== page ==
Wednesday, 22 June 2011

The Problem with Storyboards

Reading an article about storyboards in the Children Youth and Media newsletter underlined my disappointment in the poor quality of some of the storyboards being produced by many of our older students. Their final project in ICT is to make an animated film. The example (from the newsletter) below shows a good deal more sophistication than some of the examples I've been offered today - by students 3 years older...
Now, I know the end of term is coming and I know these students will be leaving . I also know the temptation to start in on the plasticene modelling makes the planning process pale a little in comparison. But these students have done shot-by-shot analysis of framing and camera angles and they have storyboarded short clips from commercial films, as well as using them to plan their own short films. They have made storyboards using paper and pencil and a range of software. Yet still, without continuous nagging they'll produce storyboards with full-length, identikit stickmen that communicate nothing of the visual language they have been able to analyse - and which they interpret most evenings...
The only conclusion I can come to is that it's just not natural to them any more. Storyboarding begins when children come to school. They draw pictures, tell their teachers what they represent and perhaps copy the teacher's model caption underneath. But as soon as many teachers can connive it, the pictures become confined to a treat, for use when they've finished the real work of communication - the writing. The notion of of using pictures to convey narrative, so easily becomes something lost in their infant past. I'm exaggerating a bit of course. But the respect visual literacy receives from the English National Curriculum is most notable by its absence.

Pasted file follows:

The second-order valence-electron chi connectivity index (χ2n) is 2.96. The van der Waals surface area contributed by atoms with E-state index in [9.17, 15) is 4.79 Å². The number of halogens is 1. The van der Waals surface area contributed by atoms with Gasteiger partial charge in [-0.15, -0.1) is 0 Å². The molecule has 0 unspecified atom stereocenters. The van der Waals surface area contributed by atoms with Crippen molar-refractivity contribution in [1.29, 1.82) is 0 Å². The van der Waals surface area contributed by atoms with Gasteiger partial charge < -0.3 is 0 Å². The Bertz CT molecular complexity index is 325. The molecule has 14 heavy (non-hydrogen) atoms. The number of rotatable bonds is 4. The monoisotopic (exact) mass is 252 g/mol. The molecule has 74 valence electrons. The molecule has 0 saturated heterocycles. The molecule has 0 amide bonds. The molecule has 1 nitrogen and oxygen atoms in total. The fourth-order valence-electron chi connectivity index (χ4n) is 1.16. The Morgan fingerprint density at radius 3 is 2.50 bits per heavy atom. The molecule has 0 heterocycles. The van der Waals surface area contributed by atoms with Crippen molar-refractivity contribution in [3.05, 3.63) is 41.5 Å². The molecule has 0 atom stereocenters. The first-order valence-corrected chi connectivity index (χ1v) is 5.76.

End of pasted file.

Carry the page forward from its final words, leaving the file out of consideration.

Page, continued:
Many Some professional directors do not make storyboards, though most animators do. So why bother? Why not just get on with it? Simply because a storyboard is a shared vision of the film. And, in my experience, students who make the best storyboards also make the best films because they have a created a vision to fulfill in film.

Take a look, if you can, at some of Nick Park's Wallace and Gromit storyboard books - you can still buy them secondhand from Amazon (click here or here). Look carefully and you will see a subtlety of communication which bears comparison with the very best children's literature.
In fact... I think I might just give a page or two of them  as a comprehension test - Ha! That'll learn' em...

We stand before a challenge that we must overcome, which is to achieve the systematic implantation of Media Literacy from the very first years of education. This would contribute to the development of communicative competencies in citizens in a society that navigates more and more with the new information and communication technologies. 
 Jacqueline S√°nchez Carrero